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August 11, 2010     The Ortonville Independent
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August 11, 2010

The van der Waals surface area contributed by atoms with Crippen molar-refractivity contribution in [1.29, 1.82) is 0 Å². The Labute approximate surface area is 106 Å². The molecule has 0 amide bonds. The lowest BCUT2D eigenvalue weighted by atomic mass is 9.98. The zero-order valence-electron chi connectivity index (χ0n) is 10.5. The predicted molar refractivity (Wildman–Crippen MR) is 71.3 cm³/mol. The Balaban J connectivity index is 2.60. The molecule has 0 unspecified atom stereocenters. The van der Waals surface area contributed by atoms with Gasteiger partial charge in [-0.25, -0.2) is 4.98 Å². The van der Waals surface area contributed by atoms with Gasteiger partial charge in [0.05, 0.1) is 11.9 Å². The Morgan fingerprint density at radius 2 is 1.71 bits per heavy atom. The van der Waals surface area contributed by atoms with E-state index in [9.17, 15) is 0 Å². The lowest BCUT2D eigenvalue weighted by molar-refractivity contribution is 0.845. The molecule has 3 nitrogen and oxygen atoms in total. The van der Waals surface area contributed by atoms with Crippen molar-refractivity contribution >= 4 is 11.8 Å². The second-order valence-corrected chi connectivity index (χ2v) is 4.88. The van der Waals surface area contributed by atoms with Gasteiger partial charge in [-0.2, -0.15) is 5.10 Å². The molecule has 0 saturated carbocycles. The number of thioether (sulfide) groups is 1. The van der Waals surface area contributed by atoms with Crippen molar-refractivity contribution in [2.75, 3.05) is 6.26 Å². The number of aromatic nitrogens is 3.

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Money Management New credit card rules and what they mean to you Did you know that there are new rules governing the fees and penalties that credit card companies can charge you? The provisions in the Credit Card Accountability Responsibility and Dis- closure (CARD) Act of 2009 should save consumers at least $10 billion a year, according to the Pew Foundation. The Minnesota Society of CPAs (MNCPA) explains why the changes are important, and offers some advice On dealing with credit cards. A response to consumer concerns In recent years, many consumers have complained that it has become more and more difficult to understand how many credit card deals work, since companies sometimes seemed to raise their rates without notice or imposed surprise fees on bills paid even a few hours late. Consumers felt the contract terms were often not satisfactory ex- plained or were difficult to understand. New disclosures The new rules are intended to change all that. For example, with some exceptions, the terms that you agree to when you sign up for a card must stay in place for at least one year, and even promotional rates for new ac- count holders must last a minimum of six months. Once the credit card com- pany raises rates, it can only apply them to new charges for cardholders in good standing. Rates cannot be applied retroactively to existing balances. And your payments must be applied to your highest interest-rate balances first. In addition, payment due dates must be clearly indicated and consistent from month to month, and the bill must be sent at least 21 days before the payment deadlines. Consumers will be told when they're about to exceed their credit limit, enabling them to avoid over-limit fees. Knowing where you stand It should also be somewhat easier to understand your credit situation. Your monthly statement will now include in- formation on how long it will take you to pay off your outstanding balance if you pay only the minimum due or if you pay off your debt in three years, and how much you will pay in interest in each case. These disclosures may be a valuable wake-up call for many con- sumers who don't realize what their outstanding balances are costing them. Just say no When credit card compames are set to raise rates or impose a new fee. they must now ask customers in advance if they will accept the new terms or would like to cancel the account before those increases go into effect and pay off their balance at the old "lower" interest rates. In the past. some consumers only real- ized months later that their rates had been raised, but you can now opt out of any unattractive deals. Read your mail Even though the new law contains many consumer protections, it's still important to be alert to changes in the contract terms that could cost you money. That should be easier to do. be- cause your credit card company in most cases must now let you know 45 days in advance before it can raise its inter- est rates, charge you certain fees or im- plement other significant changes. Turn to your local CPA The average credit card debt per households that have cards is around $16,000. That means that many people are still racking up too much consumer debt and spending much of their hard earned money on interest rates.. If you are having trouble handling your credit card debt. or would like sound advice on managing your money, be sure to turn to your local CPA. He or she can help you find the right answers to all your financial questions. Information and resources are avail- able to the public on the MNCPA Web site (www.mncpa.org/information) in- cluding tax and financial planning in- formation for individuals and small businesses. A free CPA referral service is also available on the Web site or by calling 800-331-4288. The MNCPA is part of the national 360 Degrees of Fi- nancial Literacy campaign to help Americans' improve financial literacy; information and resources are available at www.mncpa.org/360. Attracting next generation focus of rural assembly Rural leaders from Minnesota and throughout the Midwest meet this month to discuss the future of rural economies. Central to the discussions at the upcoming Midwest Rural As- sembly will be the issue of attracting and retaining young people in small towns. For generations, rural populations have dwindled as younger residents moved away for school and to seek job opportunities in more urban areas, ac- cording to Jonathan Beutler, a program associate at Renewing the Countryside. He says this has impacted the v~tality of rural economies and resulted in an aging workforce. "The average farmers in this coun- try are now approximately 60 years old, so it's really critical that we find effective ways to transition farmlands to the new generation." In order to make such transitions work. says Beutler. rural communities must find ways to help young people earn what he calls "a real living" in agriculture. And. while the growing in- terest in sustainable farming is a key area of opportunity, Beutler notes it is equally important to foster a greater sense of community. The feeling of isolation is one of the most common challenges he hears from those who have moved to small towns. "I think if we want to attract young people back to rural communities, we need to really reinvent them as a place that is friendly to young people and will make them feel at home." He notes some of the more success- ful rural communities have supported youthful entrepreneurs who opened coffee shops, and developed local arts and cultural opportunities that attract other young people. Passion for sustainability and entre- preneurship creates another growth op- portunity for rural economies, m the form of green jobs and green industry. One critical step toward this trend is an educated workforce, according to Teresa Kittridge, executive director of the Minnesota Renewable Market- place. "What we've really tried hard to do in Minnesota is have our education in- Family Living, Focus Balancing caregiving and work Are you one of the 65 million Americans who care for a family mem- ber? Are you one of the 20-50 percent of employees who tend to a loved one before going to work, then return to care again after a long hard day on the job? Are you feeling torn between both "jobs" and trying to perform well at each. causing so much stress that working caregivers are often plagued with more mistakes, conflicts, and stress-related illnesses? These simple tips will help ease that stress: Talk to Your Employer Honestly: Tell your supervisor about your care- giving demands at home. Make an ap- pointment to discuss this at a time when you are better rested and feeling your strongest so you can state the sit- uation in a professional, emotionally- controlled manner. Don't offer excuses, but instead reasons for changes he or she may note in your at- tendance, work schedule, or attitude. Explain why you may need te decline additional hours, a promotion, or trans- fer. Reassure him or her that you are committed to the company and its peak performance and will remain account- able tO your duties. Ask For What You Need: Once you've reinforced the above commit- ment, your employers will be more re- ceptive to ideas to make the workplace and schedule more manageable for you. Come prepared with suggestions that will help such as. coming to work early, staying late. working from home, or taking longer lunch hours to check on your loved one. make personal phone calls, (or take a nap!) Brain- storm with him or her about other workable options. Often employers allow flexibility in the use of comp time. sick days and vacations. In many organizations fellow Employees are al- lowed to donate accrued time off to help a caregiver during a crisis period. Take Care of Yourself: Caregivers have higher than normal incidents of illness and those taking care of some- one with a chronic illness have a 63 percent chance of dying early: another Celebrate Ortonville., MN Fri. & Sat., Aug. 20 & 21 Lakeside Park Ortonville, MN National Recording Artist Andy Gibson formerly of Eclipse Lakeside Park Ortonville, MN | price includes sales tax 7pm - Boss Grant & The Johnny Cash Revue 9pm - 6 Wheel Drive Rain backup: Ortonville Armory. No Refunds Not responsible for lost or stolen items. If concert is canceled refunds will be given EH_ASSLEN o INDEPENDENT stitutions really listen to industry, about what their needs are for skills to sup- port these new businesses and new ventures in renewable energy." Kittridge says keeping wealth local is also another huge factor in ensuring future economic stability in rural America. "A good example is owning the wind farms that are built in rural Amer- ica. To be able to own the assets and to be able to then, of course, reinvest in the communities is a big piece of keep- ing wealth local.'.' Both Beutler and Kittridge are among the featured speakers at this ...... Midwest Rural Assembly in South Sioux City, Nebraska. Registra- tion is accepted up to the start of the event on Monday, August 16. For more information, visit www.midwestru- ralassembly.org. I 63 percent spy depression is their most common emotion. Caregivers often become so depleted they cannot main- tain the stamina to continue caring for another. Therefore, you must take time daily to nurture yourself physically, mentally and spiritually. Physically: Eat well-balanced meals on a regular schedule. Take a daily multivitamin. Exercise regularly, even if it's simply taking a walk. As difficult as it may be, strive for a rmn- imum of seven to eight hours of sleep a night and nap when possible. Get r~gular medical checkups and treat- ments of aches and pains before they turn into something more serious. Mentally: Pay attention to your own feelings and emotions and seek coun- seling if needed. While it's impossible to always leave the stress and heartache in the parking lot, try to keep emotions in check at work. Vent feel- ings to trusted family members or friends, not coworkers. Schedule time , for yourself. Use relaxation or stress management techniques, such as med- itation, visualization, biofeedback and yoga. Stay actively involved with friends and hobbies. Create a support network and/or join a support group. Spiritually: Take time, even as little as 15 minutes per day, for prayer or meditation. Read or subscribe to in- spirational magazines or books to up- lift your spirits. Seek the counsel of a minister or religious leader you trust and respect. Seek Support: Ask for help. Friends. family, and church groups are often eager to assist and are only wait- ing to be asked and directed. Find respite care so you can regularly take time out for yourself. There are count- less community, county, state and na- tional resources to support you not only at work, but at home. Many com- munities have programs to offer assis- tance to the caregiver. Your local Area Agency on Aging is a great resource. With the passage of the National Family Caregiver Support Program in 2000, all AAAs have a mandate to address the needs of fam- ily caregivers. Finally, if needed, you may be able to utilize The Family Medical Leave Act (FMLA), a national policy that guarantees covered employees 12 weeks of unpaid leave each year to care for a newborn baby, a newly adopted child, a seriously ill family member, or to recover from their own serious health condition while ensuring their job security. Visit with your em- ployer about this option. , Following these tips will help you better tend to your job, your loved one, and yourself. If you would like more information on "Balancing Caregiving and Work" feel free to contact Gail Gilman-Wald- ner. Program Development and Coor- dination - Minnesota River Area Agency on Aging, Inc. and Professor Emeritus - University of Minnesota at 507-389-8869 or e-mail Gail at gg- waldner@rndc.org. Additional re- sources are available by contacting the Senior LinkAge Linea at 1-800-333- 2433 or visiting the Minnesota- Help.lnfo website at www.MinnesotaHelp.Ihfo. Be sure to watch for more Family Living Focus information in next week's paper. CLICKIT OR TICKET , Support our roops! Page 14 INDEPENDENT Tuesday, Aug. 10,2010